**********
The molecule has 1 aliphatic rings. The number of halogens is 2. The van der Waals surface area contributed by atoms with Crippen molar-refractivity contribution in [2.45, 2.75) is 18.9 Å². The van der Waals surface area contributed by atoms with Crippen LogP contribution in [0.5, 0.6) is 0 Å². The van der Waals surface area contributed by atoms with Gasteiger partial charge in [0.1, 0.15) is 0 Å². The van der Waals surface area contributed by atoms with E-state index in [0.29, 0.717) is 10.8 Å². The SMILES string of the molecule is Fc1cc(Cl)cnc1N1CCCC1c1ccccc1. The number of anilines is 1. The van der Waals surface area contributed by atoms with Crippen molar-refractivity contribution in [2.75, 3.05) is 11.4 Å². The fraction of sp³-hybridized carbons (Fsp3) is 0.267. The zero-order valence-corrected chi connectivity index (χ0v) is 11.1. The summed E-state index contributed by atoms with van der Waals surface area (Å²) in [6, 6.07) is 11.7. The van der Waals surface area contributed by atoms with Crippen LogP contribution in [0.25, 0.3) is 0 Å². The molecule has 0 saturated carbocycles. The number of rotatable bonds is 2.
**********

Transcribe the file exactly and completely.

The molecule has 1 aliphatic rings. The number of halogens is 2. The van der Waals surface area contributed by atoms with Crippen molar-refractivity contribution in [2.45, 2.75) is 18.9 Å². The van der Waals surface area contributed by atoms with Crippen LogP contribution in [0.5, 0.6) is 0 Å². The van der Waals surface area contributed by atoms with Gasteiger partial charge in [0.1, 0.15) is 0 Å². The van der Waals surface area contributed by atoms with E-state index in [0.29, 0.717) is 10.8 Å². The SMILES string of the molecule is Fc1cc(Cl)cnc1N1CCCC1c1ccccc1. The number of anilines is 1. The van der Waals surface area contributed by atoms with Crippen molar-refractivity contribution in [2.75, 3.05) is 11.4 Å². The fraction of sp³-hybridized carbons (Fsp3) is 0.267. The zero-order valence-corrected chi connectivity index (χ0v) is 11.1. The summed E-state index contributed by atoms with van der Waals surface area (Å²) in [6, 6.07) is 11.7. The van der Waals surface area contributed by atoms with Crippen LogP contribution in [0.25, 0.3) is 0 Å². The molecule has 0 saturated carbocycles. The number of rotatable bonds is 2.